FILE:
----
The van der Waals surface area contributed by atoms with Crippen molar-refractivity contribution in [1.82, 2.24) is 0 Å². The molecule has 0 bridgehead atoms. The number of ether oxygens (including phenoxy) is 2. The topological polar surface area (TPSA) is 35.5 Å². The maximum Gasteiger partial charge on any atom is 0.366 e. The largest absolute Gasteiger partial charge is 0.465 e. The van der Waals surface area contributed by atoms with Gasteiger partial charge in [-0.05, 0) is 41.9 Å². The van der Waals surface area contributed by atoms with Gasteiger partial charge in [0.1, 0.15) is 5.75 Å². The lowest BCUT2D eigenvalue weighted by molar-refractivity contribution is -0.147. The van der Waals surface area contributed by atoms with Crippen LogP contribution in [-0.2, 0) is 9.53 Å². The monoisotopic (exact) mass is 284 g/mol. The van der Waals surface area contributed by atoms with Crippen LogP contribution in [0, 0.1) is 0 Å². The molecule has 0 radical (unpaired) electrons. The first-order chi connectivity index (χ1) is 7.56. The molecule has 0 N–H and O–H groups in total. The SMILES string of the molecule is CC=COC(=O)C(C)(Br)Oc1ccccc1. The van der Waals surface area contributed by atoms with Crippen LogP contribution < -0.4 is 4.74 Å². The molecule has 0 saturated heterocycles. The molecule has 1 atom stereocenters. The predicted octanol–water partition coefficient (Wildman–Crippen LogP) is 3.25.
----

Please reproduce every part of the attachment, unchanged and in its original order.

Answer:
The van der Waals surface area contributed by atoms with Crippen molar-refractivity contribution in [1.82, 2.24) is 0 Å². The molecule has 0 bridgehead atoms. The number of ether oxygens (including phenoxy) is 2. The topological polar surface area (TPSA) is 35.5 Å². The maximum Gasteiger partial charge on any atom is 0.366 e. The largest absolute Gasteiger partial charge is 0.465 e. The van der Waals surface area contributed by atoms with Gasteiger partial charge in [-0.05, 0) is 41.9 Å². The van der Waals surface area contributed by atoms with Gasteiger partial charge in [0.1, 0.15) is 5.75 Å². The lowest BCUT2D eigenvalue weighted by molar-refractivity contribution is -0.147. The van der Waals surface area contributed by atoms with Crippen LogP contribution in [-0.2, 0) is 9.53 Å². The monoisotopic (exact) mass is 284 g/mol. The van der Waals surface area contributed by atoms with Crippen LogP contribution in [0, 0.1) is 0 Å². The molecule has 0 radical (unpaired) electrons. The first-order chi connectivity index (χ1) is 7.56. The molecule has 0 N–H and O–H groups in total. The SMILES string of the molecule is CC=COC(=O)C(C)(Br)Oc1ccccc1. The van der Waals surface area contributed by atoms with Crippen LogP contribution < -0.4 is 4.74 Å². The molecule has 0 saturated heterocycles. The molecule has 1 atom stereocenters. The predicted octanol–water partition coefficient (Wildman–Crippen LogP) is 3.25.